Reader note: This article appeared in the AWT Magazine "The Analyst," as well as www.awt.org.
With so much at stake, it’s imperative that water treaters thoroughly understand the water chemistries in a treated system. We need to be the expert consultants, and proper water testing in the field is the foundation for becoming that expert. There are “interferences” which can keep a water treater from obtaining accurate results on the condition of the water in a system. Understanding these interferences will enable us to offer the best consultation.
During my presentation at the 2017 convention in Grand Rapids, I mentioned the fact that water treaters are often the largest source of interference. Poor techniques in sample collecting and testing methods can steer you away from the correct test results. Remember, meters need to be calibrated or proved accurate. Reagents need to be fresh. Show those reagents some respect; they don’t like cooking in the trunk of your car or being subjected to freezing temperatures. And if you refill your reagent bottles from larger bottles to save money, it’s a good practice to periodically replace the dropper tips. Finally, observe any waiting times required for a test method―they are there for a reason!
In addition to the problems we ourselves can bring to the testing arena, here are some common interferences you might encounter:
Sulfite tests: We’ve all collected hot samples out of a boiler’s sight glass or blowdown line. But did you know testing that sample while it is hot will give you a false-high sulfite reading? The sample must be cooled in a sealed bottle and allowed to reach room temperature before performing the test. Allowing to cool in an open container will result in a false-low reading.
Hardness tests: Metals like iron and copper interfere with the endpoint color development in hardness tests. The titrant for hardness tests is EDTA chelant. Chelants prefer metals more than they do calcium and magnesium hardness, so the chelant preferentially reacts with the iron and copper in a sample. The result…a “fading endpoint.” The sample will probably go from red to blue, but in a second or two it will turn back to red. Many additional drops of titrant will need to be added before the sample remains blue. To remove this interference, simply add two or three drops of titrant first, followed by the buffer and indicator; then do the titration. Remember to include those first two or three drops in the total when calculating the test results.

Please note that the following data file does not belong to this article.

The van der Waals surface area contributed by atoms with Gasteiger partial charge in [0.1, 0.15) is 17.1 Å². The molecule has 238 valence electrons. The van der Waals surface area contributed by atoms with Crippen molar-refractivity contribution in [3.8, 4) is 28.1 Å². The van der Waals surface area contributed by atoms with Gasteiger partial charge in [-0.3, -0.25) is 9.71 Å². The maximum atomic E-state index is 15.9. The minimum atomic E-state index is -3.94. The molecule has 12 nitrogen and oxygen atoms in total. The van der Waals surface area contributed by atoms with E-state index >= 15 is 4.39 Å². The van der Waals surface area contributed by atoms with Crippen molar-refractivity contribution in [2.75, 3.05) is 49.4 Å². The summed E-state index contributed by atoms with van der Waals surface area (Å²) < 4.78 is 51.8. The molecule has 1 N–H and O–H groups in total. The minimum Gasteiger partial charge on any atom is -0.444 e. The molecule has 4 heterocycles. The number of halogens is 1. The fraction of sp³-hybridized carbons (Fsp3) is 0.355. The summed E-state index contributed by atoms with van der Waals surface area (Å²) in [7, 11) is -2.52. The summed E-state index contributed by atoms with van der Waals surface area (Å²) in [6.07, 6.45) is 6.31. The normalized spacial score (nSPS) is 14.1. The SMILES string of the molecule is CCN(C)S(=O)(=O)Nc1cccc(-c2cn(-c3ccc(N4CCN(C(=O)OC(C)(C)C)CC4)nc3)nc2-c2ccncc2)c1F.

Ampule tests: The ampules used for testing residual oxygen in boiler feedwater samples can often give a false-high reading―but not because of their chemistry. This relates to letting a sample flow long enough to reach equilibrium while flushing out any oxygen in the sample tubing. The longer you let an unbroken ampule sit in the flowing sample, the more accurate the results will be.
Chlorine tests: High chlorine levels can bleach out the DPD indicator and prevent a pink color from developing. This usually occurs at chlorine levels over 10 ppm, which explains why we rarely see this in the industrial world. This bleaching interference could lead you to think there is not enough chlorine in the system, so you add more. A telltale sign that this is occurring is when you see a flash of pink in the sample when the DPD is added, but then the sample goes back to colorless. Dilution with a non-chlorinated water is necessary to determine the correct chlorine levels in these waters.
Total alkalinity tests: When a sample goes from blue to yellow instead of green to red after adding the total alkalinity reagent, this indicates an excess amount of chlorine is present in the sample. Although a yellow endpoint is still accurate, it is unexpected. To counter this unusual color change, add two drops of sodium thiosulfate to the sample before adding the indicator. The thiosulfate will remove the chlorine interference.
Phosphonate drop tests: Interferences in this type of test are frequent in the industry. First, phosphonate drop tests require the pH to be in the method’s spec range. The sample pH must be correct (2.6‒3.0). No one buffer handles all waters. Without confirming the sample has the correct pH level, the test result could be compromised. Second, fluoride is a positive interference with this test. Most municipal drinking-water systems add fluoride, which then cycles up in cooling waters. Without the addition of a fluoride masking agent, the test results will show higher levels than are actually in the cooling water. This will lead to undertreatment and poor results. Ortho- and polyphosphates are also positive interferences for this test method, while iron is a negative interference.
Iron and copper: These metals interfere with each other and with many other tests. If your corrosion rates are not under control, then your test results can lead you further from desired results.
“O” Alkalinity tests: Many people still use the “2P-M” method to determine “O” alkalinity in boiler waters. Polymers can titrate as “M” alkalinity, so high polymer levels can decrease your “O” alkalinity results – even making your “O” alkalinity measurement negative! For boiler waters using polymer, the “barium chloride” method for determining “O” alkalinity levels must be used.
Water treatment requires the water treater to be an expert on the water systems. There are mechanical and chemical aspects of these systems; water treaters need to understand both. The chemical side begins with having an accurate knowledge of the water chemistries and understanding testing interferences that can lead to the true conditions in the system.